For the decade prior to the fighting, the Assad government adopted a neoliberal economic program, privatizing much of the economy and discontinuing government subsidies of food and fuel. Kassem said, “Before conflict began in Syria, I felt there should be certain reforms and freedom in Syria — improving social conditions of the people and keeping the subsidies for those in need, especially in the countryside.”

Kassem explained that the “real” opposition began to raise these issues. “I felt the government and opposition should negotiate. I felt the Syrian president and a group of his leading team did begin this discussion. Some of these reforms were adopted by the government — in elections, constitutional reforms, political freedoms and organization.

“But the American-Israeli-Gulf objective was to obstruct this agreement. Groups backed and financed by Saudi Arabia and Qatar, and supported politically by the U.S. and Israel, encouraged certain groups of the opposition to reject these reforms and replace the call for reforms with a call for toppling the president.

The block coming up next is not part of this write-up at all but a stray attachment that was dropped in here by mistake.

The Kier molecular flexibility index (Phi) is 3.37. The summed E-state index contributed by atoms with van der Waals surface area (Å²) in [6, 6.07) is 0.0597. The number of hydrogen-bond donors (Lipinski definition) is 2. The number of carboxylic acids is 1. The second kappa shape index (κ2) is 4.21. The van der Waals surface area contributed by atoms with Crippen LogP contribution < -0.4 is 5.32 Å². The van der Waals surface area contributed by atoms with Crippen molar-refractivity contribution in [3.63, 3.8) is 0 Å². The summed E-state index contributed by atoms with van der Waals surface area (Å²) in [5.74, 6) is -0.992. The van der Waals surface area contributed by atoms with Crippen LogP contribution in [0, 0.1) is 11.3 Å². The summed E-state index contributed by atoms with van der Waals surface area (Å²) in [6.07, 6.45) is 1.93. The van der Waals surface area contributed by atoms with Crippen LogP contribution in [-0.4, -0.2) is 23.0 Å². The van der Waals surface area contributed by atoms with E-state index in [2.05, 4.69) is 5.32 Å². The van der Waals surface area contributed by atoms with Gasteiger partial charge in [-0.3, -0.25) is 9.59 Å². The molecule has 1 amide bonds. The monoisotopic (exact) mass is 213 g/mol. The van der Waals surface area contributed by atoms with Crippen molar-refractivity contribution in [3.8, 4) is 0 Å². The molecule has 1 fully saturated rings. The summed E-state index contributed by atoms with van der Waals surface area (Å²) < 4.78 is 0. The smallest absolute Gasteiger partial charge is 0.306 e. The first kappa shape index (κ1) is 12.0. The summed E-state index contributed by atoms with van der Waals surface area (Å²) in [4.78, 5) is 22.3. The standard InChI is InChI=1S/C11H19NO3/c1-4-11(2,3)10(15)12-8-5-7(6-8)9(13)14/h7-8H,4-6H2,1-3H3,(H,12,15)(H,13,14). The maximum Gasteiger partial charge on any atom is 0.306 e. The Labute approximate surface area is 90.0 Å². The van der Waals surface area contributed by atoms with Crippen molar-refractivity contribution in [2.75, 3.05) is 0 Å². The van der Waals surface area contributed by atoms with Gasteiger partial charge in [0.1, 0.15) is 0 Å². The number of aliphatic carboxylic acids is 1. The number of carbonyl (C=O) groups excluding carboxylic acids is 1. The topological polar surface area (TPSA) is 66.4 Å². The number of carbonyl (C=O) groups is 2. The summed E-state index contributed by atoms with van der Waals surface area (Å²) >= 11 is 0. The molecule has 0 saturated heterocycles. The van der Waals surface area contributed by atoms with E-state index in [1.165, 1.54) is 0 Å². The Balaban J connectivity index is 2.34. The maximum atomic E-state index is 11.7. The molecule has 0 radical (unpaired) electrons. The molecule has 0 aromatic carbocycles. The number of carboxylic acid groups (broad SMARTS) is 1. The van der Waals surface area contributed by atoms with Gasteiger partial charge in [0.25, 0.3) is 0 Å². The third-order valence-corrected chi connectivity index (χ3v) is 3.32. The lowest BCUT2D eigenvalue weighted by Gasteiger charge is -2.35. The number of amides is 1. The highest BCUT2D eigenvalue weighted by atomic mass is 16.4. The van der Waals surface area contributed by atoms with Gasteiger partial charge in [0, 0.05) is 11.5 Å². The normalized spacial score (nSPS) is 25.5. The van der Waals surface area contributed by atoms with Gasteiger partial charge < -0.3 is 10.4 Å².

“As a result of the involvement of NATO powers and the Gulf regimes in Syria, the real opposition, which refuses any outside intervention in their internal struggle … has lost all power.”

Objectives of U.S. and Gulf client regimes

“The Gulf regimes are autocratic and monarchical regimes without democratic rights. In Saudi Arabia, women can’t even drive cars. These regimes felt threatened. What if groups and individuals within their countries asked for their rights as the Syrians were doing? This is why they intervened,” explained Kassem.

Because of the “Syrian government’s stands against the Israeli occupation of Palestine and of Lebanon,” the U.S. felt that “Syria should be punished.” The main objective of the U.S. in this alliance is to fight Syria as a first step in a domino effect that will also end the Lebanese resistance and [the government in] Iran, which supports both the Syrian government and the Lebanese resistance.